Franken says he’ll fight cuts to ethanol mandate

Source: Derek Sullivan, Rochester Post Bulletin • Posted: Tuesday, January 21, 2014

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Joe Michaud-Scorza /

Sen. Al Franken shakes hands with Ryan Buck, president of the Minnesota Corn Growers Association, Saturday at the Four Daughters Vineyard and Winery in Spring Valley.

SPRING VALLEY — Minnesota Sen. Al Franken met with area farmers on Saturday to show his disappointment with proposed rules that would lower the amount of ethanol that could be added to gasoline.

Last fall, a group of U.S. House members sent a letter to the Environmental Protection Agency, asking that the ethanol mandate be reduced in 2014. According to the Associated Press, the letter warns that increasing the amount of ethanol in the fuel supply will damage car engines.

Franken stopped Saturday afternoon at Four Daughters Vineyard & Winery to tell members of the Minnesota Corn Growers Association, other area farmers and ethanol supporters that he has met with EPA Administrator Gina McCarthy. He also has written to President Barack Obama and spoken to him directly to express opposition to any cuts to the Renewable Fuel Standards that would reduce the total amount of ethanol blended into gasoline supplies.

“I told him that he’s from Illinois, a state that has a big corn crop, and that the proposed RFS rules are going in the wrong direction,” Franken told the crowd. “This is exactly the wrong time to send this message. We can’t tell corn farmers that we’re not going to extend the RFS for ethanol and biodiesel.”

Franken said he continues to hear ethanol opponents say the infrastructure isn’t there for ethanol.

“The infrastructure isn’t there for ethanol because the gas station franchise owners get punished for putting in blender pumps. So this is, as far as I’m concerned, a conflict of interest,” Franken told the crowd.

Franken added that Sen. Amy Klobuchar, D-Minn., and Sen. Chuck Grassley, R-Iowa, have considered going to the Federal Trade Commission to put a stop to gas companies who make life difficult for business owners who use blender pumps. Franken said both Democrats and Republicans are lining up to help ethanol farmers.

“This is truly a bipartisan issue,” he said.

The Minnesota Corn Growers Association has asked farmers to write to President Obama and the EPA. On the organization’s website, it warns members that, “The U.S. Environmental Protection Agency has proposed a 1.4 billion gallon reduction in how much corn ethanol will be required under the Renewable Fuel Standard, the federal law that helps get domestic, renewable, cleaner-burning corn ethanol blended in the nation’s fuel supply. If implemented, this misguided proposal would raise gas prices and seriously damage the rural economy.”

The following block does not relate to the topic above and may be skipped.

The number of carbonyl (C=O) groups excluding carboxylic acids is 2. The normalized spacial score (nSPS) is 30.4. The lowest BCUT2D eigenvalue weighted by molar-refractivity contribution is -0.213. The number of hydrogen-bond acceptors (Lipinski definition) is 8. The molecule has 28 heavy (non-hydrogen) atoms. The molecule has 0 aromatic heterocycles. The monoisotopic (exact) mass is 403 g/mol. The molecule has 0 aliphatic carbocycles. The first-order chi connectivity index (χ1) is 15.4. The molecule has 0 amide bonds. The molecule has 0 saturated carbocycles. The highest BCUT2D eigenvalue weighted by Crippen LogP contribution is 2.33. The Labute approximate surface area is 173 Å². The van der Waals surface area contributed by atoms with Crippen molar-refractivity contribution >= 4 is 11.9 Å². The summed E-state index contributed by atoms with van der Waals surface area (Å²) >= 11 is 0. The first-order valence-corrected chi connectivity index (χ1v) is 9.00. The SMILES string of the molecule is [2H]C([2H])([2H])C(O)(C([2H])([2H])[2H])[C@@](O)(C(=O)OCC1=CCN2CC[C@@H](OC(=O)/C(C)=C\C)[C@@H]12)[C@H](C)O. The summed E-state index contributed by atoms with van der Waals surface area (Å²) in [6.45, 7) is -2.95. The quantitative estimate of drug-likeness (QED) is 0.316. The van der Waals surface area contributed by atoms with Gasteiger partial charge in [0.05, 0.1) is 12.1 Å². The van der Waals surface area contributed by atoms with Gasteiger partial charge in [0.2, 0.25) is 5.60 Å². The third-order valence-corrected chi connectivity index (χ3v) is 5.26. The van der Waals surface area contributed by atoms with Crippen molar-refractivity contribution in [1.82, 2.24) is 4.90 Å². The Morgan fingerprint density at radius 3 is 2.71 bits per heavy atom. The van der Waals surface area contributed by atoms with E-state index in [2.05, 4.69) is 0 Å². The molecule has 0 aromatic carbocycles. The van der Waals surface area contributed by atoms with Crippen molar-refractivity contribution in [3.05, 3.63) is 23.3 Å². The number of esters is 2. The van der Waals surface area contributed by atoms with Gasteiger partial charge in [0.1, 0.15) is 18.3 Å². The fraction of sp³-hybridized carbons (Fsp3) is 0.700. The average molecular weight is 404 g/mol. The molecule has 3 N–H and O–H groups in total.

“We are just perplexed why this administration, this EPA, would roll this back,” said Tim Gerlach, the CEO/executive director of the Minnesota Corn Growers Association. “We’re very glad that the U.S. is producing more oil. It’s good for our economy and national security and all of the fundamentals in place. Ethanol helps the environment.”

Gerlach added that ethanol helps 28 states around the county.

“We are all in favor of renewal fuel standards,” he said. “Every state is a little different, but this policy is something Minnesota farmers have fought a long time for.”

Kathy King, a farmer in rural Rochester since 1970, told the crowd that ethanol plants, such as the ones in Lyle and Claremont, bring jobs to rural areas. King said half of her family’s corn crop is sold to the Absolute Energy ethanol plant in Lyle.

Whenever proposals are made to the EPA, there is a 60-day comment period. The window for this issue ends on Jan. 28. Gerlach said his organization already has sent 7,000 letters. Franken asked the crowd if they have not written a letter yet to do so and to tell their own story inside the letter.

Farm bill

In addition to the discussion on renewable fuels, Franken also updated the crowd on the farm bill. House Agriculture Committee ranking member Collin Peterson, D-Minn., has said he would like the farm bill voted on by the House by the end of January. The Senate passed a farm bill in 2013.

“I’m very optimistic and hopeful, anyway,” Franken said. “When I talk to the leaders on this, such as Colin Peterson, the leader in the House, I hear that he’s very frustrated because he knows we are about there, but it has been going on for too long.

Franken said he recently has talked with the two ranking members of the Senate Ag Committee, chairwoman Debbie Stabenow, D-Mich,, and Thad Cochran, R-Miss., and was told that passage of a farm bill is days away.

“Minnesota farms don’t just want a five-year bill, they need a five-year bill,” Franken said.